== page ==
Lately, I have been reading that Twitter may be on its last legs, legally. The government is looking at its 230 immunities of the Communications Decency Act of 1996 being taken away. It could be sued into oblivion. Social media is for some their livelihoods, and when the censorship started, their livelihoods stopped.
Out of all the social media platforms I have used, Twitter is my second choice (WordPress is first – it has a robust follower aspect, if you so choose). I like the fact that you can read other feeds without having to have an account: it is an open platform, unlike FaceBook. You can follow someone and not have to ask, unlike FaceBook. I also have been on Twitter because it is a very popular place for writers to congregate. It is the reason I will stay on Twitter until it is gone.
The concern I have is if it goes the way of the dinosaur – where will the writers congregate? And this applies to FaceBook too because they are also censoring speech. I don’t have a large following, but I do enjoy the people I follow and that follow me. I could live without my social media accounts, but my writing life would be diminished.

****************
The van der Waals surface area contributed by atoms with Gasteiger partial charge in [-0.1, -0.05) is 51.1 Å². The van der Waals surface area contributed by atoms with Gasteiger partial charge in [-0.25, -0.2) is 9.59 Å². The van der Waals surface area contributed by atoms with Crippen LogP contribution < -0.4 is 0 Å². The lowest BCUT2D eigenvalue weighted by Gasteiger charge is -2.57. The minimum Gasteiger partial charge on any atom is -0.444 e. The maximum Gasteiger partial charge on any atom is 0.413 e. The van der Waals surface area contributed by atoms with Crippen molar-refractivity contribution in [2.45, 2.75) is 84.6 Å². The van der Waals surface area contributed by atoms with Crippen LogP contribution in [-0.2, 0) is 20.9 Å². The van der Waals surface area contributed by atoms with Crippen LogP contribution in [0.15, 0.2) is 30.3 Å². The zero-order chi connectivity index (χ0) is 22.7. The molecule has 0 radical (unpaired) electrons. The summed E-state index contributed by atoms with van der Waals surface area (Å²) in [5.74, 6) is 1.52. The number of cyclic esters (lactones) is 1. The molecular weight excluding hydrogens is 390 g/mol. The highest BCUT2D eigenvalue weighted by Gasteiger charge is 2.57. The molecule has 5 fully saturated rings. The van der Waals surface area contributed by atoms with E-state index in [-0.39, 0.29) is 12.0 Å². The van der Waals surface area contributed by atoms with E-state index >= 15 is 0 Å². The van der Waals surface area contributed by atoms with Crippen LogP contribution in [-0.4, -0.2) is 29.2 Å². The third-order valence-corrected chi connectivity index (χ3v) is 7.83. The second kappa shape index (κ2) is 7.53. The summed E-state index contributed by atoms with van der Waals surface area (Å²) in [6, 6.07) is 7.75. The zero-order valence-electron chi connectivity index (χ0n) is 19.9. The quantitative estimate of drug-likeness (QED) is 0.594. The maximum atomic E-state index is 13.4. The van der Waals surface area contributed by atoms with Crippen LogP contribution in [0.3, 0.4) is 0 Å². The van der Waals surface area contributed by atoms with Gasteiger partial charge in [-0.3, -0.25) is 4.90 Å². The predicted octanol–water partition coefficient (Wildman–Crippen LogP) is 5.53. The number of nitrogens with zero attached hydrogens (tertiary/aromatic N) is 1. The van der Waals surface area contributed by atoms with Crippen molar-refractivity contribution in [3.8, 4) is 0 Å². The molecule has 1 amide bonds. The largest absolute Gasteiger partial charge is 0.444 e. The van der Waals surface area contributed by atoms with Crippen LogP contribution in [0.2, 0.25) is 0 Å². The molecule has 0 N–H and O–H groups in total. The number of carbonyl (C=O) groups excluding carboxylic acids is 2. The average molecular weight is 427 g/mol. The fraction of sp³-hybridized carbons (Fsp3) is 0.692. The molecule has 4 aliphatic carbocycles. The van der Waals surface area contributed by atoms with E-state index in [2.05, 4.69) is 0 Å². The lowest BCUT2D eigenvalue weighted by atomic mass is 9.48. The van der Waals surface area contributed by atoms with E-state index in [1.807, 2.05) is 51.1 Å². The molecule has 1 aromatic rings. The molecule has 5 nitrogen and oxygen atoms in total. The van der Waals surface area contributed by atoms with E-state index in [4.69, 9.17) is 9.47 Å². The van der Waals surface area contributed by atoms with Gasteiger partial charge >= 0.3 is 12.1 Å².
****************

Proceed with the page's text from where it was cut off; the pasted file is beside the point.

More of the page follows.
Back before social media became popular, most relied on RSS feeds, search engines, and ranking sites. Some still do. Twitter used to have RSS capabilities.
I have tried Parler, Gab, Tumblr, Minds, Pinterst. As far as writing goes, I had the most success on Minds. Writers come with diverse political beliefs. Being part of a site with preaching- to-the-choir tendencies is not something I desire, and I think I am not alone in this. In civil discourse, we can learn from each other.
All this to say, writers need to be seriously considering an alternative plan for social media. From my reading of the conservatives on Twitter, they are for the most part fixing to jump ship.
I would love to hear your thoughts on this in the comments section.
[…] I mentioned in a previous post, writers need to plan for the days ahead as the lawmakers deal with the censorship issues. I was […]